Stefan Phang is the only intrapreneur (entrepreneur within a corporate structure) I spoke to in 2015, and listeners were fascinated. His story has been shared and reshared. Stefan works with hotels to convert their leftover bars of soap into hand-crafted artisan soaps. In the process he lifts families out of poverty, provides sanitation to those who would have to do without and prevents one of the roots causes of sex trafficking. Soap for Hope creates a win for Sealed Air, Stefan’s employer, for the hotels and for the local communities. What I love about Stefan’s story is how one individual can make a massive difference if they just begin wherever they are, even inside of a corporation.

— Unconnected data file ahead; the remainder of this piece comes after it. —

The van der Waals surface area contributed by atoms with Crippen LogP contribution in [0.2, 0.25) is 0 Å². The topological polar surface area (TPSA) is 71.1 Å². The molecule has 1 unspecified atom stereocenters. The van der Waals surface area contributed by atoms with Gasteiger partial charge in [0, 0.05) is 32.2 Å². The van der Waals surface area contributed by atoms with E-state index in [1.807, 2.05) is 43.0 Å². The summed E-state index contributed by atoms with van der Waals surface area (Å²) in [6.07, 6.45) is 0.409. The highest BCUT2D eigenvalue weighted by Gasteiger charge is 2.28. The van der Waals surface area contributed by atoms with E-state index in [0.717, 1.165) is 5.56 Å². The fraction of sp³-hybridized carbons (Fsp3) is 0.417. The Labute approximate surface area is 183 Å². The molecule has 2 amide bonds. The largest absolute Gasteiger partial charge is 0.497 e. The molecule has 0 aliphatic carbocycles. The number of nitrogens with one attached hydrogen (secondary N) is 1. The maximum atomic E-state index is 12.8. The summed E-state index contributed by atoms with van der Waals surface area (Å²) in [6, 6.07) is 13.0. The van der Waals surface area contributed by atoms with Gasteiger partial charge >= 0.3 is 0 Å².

Sasha Fisher, Spark MicroGrants
September 11, 2001 changed the trajectory of Sasha Fisher‘s life. She lifted her gaze from her local neighborhood, located just blocks from ground zero, to discover what the rest of the world looked like. As she explored the world, she saw a lot of what did not work when it came to community development. That’s why, with Spark MicroGrants, Sasha takes a different approach. Like Empower Projects, mentioned above, Spark takes an Asset Based Community Development (ABCD) approach. And, Spark MicroGrants puts money behind the ideas developed by the local communities. Spark MicroGrants maintains a 92% sustainability rate for their projects and 97% of the villages where they work continue to stay organized after the initial grant process. Listen to her story to lean how they achieve these results.
Roger L. Martin, Rotman School of Management